H.P. Bunaes, Director of Banking Practice at DataRobot
I don’t know that I’ve come across a problem better suited to machine learning than Anti Money Laundering (AML) in banking. For many other predictive applications, banks find that the availability of data for machine learning is an issue. The data may not exist, or if it does it may be of dubious quality. Not so in AML.
Banks have been collecting client information as part of their Customer Identification Programs (CIP) and Know Your Customer (KYC) programs for years.
Transactional details and suspicious activity alerts are accessible and in place. The findings and outcomes from investigations are available – specifically, whether a suspicious activity report (SAR) was filed or not. This constitutes ideal training data for machine learning which can be used to solve many of the common challenges throughout the typical AML program.
The most immediate opportunity is to screen out false positives from suspicious activity alerts. Many banks use rules-based systems for detecting suspicious activity and generating alerts. Since the downside risk of not detecting truly suspicious activity is severe, these rules tend to be conservative — better to get too many alerts than too few. The result can be an overwhelming number of alerts, the bulk of which turn out to be innocuous activity. But, it’s too risky to restrict alerts by narrowing detection rules.
Fortunately, banks can leverage their own data, and machine learning, to filter out the vast majority of false positive alerts with little or no downside risk. By definition, banks know the outcome of their investigations — whether a SAR was filed or not. Using machine learning, banks can use this historical data to train a model to screen out false positives (or at the very least, prioritise them lower) using the known outcomes. The model may learn, for example, to eliminate an alert for a particular combination of product, transaction size, KYC risk score, and location that has never resulted in a SAR.
To ease concerns about truly suspicious activity getting missed, models can be tuned so that there are zero false negatives. Even when tuned to “zero false negatives,” we have found that typically more than half of the false alarms can still be detected and eliminated. And the false positive rate on the remaining population also falls significantly.
In addition to screening false positives, a trained model can point out data features – client or transactional data for example – that are strong indicators of money laundering based on SARs generated when those patterns are evident. Using this information banks can create “smart” rules to detect suspicious activity that are unique to their client set, the product set, and the investigation outcomes. These detection rules are also far more dynamic: they will self-adjust for changes in products and client behavior as the model is periodically retrained.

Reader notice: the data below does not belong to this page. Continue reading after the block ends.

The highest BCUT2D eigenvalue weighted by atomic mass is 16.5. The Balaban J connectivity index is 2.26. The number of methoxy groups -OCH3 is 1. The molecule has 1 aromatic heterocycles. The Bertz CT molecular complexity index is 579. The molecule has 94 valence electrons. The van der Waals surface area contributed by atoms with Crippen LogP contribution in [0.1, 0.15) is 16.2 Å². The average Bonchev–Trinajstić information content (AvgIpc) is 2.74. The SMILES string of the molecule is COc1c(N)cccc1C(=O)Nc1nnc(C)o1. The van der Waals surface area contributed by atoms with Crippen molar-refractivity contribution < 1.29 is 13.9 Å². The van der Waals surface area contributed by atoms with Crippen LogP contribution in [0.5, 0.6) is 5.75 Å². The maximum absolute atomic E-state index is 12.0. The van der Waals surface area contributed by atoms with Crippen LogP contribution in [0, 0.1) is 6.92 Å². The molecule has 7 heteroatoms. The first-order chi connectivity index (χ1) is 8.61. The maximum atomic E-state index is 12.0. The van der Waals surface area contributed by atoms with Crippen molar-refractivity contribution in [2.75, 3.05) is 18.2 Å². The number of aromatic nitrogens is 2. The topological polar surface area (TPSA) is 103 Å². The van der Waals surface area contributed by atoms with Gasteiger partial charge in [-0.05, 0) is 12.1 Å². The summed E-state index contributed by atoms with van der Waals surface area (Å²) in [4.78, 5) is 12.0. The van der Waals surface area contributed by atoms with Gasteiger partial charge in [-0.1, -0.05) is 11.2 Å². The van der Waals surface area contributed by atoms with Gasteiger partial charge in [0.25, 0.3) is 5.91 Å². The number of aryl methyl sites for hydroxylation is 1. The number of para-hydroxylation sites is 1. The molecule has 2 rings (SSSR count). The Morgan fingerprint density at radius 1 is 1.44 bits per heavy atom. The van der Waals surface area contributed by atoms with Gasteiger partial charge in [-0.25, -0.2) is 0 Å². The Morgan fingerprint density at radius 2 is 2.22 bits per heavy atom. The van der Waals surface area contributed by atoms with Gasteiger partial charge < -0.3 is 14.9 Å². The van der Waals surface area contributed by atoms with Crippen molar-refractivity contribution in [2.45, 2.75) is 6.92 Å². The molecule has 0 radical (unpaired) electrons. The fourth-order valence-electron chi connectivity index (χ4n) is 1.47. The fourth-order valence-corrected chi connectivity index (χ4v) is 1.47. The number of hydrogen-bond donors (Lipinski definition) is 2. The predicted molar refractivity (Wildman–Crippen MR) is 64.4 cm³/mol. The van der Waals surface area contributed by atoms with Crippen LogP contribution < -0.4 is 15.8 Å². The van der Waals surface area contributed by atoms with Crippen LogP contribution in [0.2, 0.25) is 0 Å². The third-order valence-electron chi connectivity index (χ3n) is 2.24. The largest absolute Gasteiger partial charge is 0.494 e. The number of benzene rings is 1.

Banks may also want to use these insights to validate their KYC process. Features of the data that are strong AML predictors can be built into the KYC procedure. Clients that fit these criteria, or whose product use is likely to “trip” an alert, would be subject to enhanced due diligence (a higher than normal degree of scrutiny upfront). KYC questions that are not good predictors of money laundering risk could be eliminated entirely.
Either way, banks have an ironclad defense of their detection rules and KYC process: their own data with rigorous analytics applied. In my experience, a data-based analysis is always easier to justify than an expert opinion. Expert opinions vary.
Finally, there are unsupervised machine learning algorithms that can be applied for anomaly detection. This can be a “last line of defence” to detect previously unseen activity for a client, or to identify a client acting completely unlike similar clients – unusual activity that might otherwise go undetected.
Money launderers are smart, and AML programs need to be smarter to stay one step ahead. Machine learning is a great way to do just that.
About the Author:
H.P. Bunaes leads the banking practice at DataRobot, helping banks leverage AI and machine learning for predictive analytics and data mining. H.P. has 35 years’ experience in banking, with broad banking domain knowledge and deep expertise in data and analytics. Prior to joining DataRobot, H.P. held a variety of leadership positions at SunTrust and FleetBoston. H.P. is a graduate of the Massachusetts Institute of Technology where he earned a Masters Degree in Management Information Systems and of Trinity College where he achieved a Bachelor of Science degree in Computer Science and Mechanical Engineering.